- Ottoman-German Alliance
The Ottoman-German Alliance was established between the
Ottoman Empireand the German Empireon August 2nd, 1914. It was this binding alliance that ultimately led the Ottoman Empire to enter the First World Waron the side of the Central Powers.
There was a movement in the Ottoman Empire in favour of an alliance with
Franceand Great Britain. Figures such as Talat Pashafavored an alliance with the Allied powers. It was impossible to reconcile an alliance with the French however, as France's main ally was Russia, the long-time enemy of the Ottoman Empire since the Wars of 1828.
The Ottoman Sultan
Mehmed Vspecifically wanted the Empire to remain a non-belligerentnation; however, pressure from Germany and Mehmed's advisor led the Empire to align with the Central Powers.
Germany needed the Ottoman Empire on its side. The
Orient Expresshad run directly to Istanbulsince 1889, and prior to the First World War the Sultan had consented to a plan to extend it through Anatoliato Baghdadunder German auspices. This would strengthen the Ottoman Empire's link with industrialised Europe while also giving Germany easier access to its African colonies and to trade markets in India. To keep the Ottoman Empire from joining the Triple Entente, Germany encouraged Romaniaand Bulgariato enter the Central Powers.
The secret treaty was signed between the
Ottoman Empireand Germany on August 2nd, 1914, to enter the war on the side of the Central Powers, one day after Germany declared war on Russia. [ [http://www.yale.edu/lawweb/avalon/turkgerm.htm The Treaty of Alliance Between Germany and Turkey] 2 August, 1914] The alliance was ratified by many high ranking Turkish officials, including Grand Vizer Said Halim Pasha, the Minister of War Enver Pasha, the Interior Minister Talat Pasha, and Head of Parliament Halil Bey.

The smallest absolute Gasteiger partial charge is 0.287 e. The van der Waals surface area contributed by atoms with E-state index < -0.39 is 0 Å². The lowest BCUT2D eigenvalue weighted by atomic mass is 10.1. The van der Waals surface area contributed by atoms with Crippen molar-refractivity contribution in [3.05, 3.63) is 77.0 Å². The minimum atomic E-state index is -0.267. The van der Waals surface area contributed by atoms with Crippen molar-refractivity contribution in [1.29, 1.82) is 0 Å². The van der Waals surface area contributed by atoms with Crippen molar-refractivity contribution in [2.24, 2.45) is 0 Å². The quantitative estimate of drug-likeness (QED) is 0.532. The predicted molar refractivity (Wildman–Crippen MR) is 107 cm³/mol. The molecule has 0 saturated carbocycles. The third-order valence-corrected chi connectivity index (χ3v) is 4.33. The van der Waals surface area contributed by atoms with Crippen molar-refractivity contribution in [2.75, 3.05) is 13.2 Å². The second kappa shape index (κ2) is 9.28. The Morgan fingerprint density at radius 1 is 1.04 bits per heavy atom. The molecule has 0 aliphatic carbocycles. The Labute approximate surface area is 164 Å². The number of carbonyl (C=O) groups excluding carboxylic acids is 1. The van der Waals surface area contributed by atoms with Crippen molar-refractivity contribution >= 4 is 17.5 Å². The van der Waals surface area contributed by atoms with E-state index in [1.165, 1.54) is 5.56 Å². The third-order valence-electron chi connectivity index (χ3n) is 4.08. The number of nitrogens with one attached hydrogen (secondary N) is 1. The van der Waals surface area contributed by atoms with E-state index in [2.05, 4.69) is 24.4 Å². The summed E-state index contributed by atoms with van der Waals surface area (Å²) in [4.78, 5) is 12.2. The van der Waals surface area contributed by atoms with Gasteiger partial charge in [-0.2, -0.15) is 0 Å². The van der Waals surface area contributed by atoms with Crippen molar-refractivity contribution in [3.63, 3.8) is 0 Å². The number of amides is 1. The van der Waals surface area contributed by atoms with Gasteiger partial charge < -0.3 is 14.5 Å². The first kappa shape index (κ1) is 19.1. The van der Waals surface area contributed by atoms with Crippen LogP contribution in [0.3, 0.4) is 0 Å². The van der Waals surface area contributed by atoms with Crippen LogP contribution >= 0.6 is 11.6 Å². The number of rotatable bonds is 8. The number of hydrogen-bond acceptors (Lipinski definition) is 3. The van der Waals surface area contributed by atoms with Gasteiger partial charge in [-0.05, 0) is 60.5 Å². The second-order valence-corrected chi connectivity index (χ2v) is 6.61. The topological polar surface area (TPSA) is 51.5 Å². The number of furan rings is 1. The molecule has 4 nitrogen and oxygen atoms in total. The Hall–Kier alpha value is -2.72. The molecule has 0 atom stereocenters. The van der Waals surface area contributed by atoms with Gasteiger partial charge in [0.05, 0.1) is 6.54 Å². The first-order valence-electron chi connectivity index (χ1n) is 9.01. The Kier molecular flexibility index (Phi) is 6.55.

However, there was no signature from the
House of Osman, and the Sultan himself had not signed it. As the Sultan was the Commander-in-Chief of the Army, as written in the constitution, this made the legitimacy of the Alliance questionable, as this would mean that the army would not be able to fight a Jihadon behalf of the Sultan. As the Sultan had wanted the Empire to remain neutral, he did not wish to command a war himself, and as such, left the Cabinet to do much of his bidding.
Middle Eastern theatre of World War I
* [http://www.gwpda.org/naval/turkmill.htm First couple days]
Wikimedia Foundation. 2010.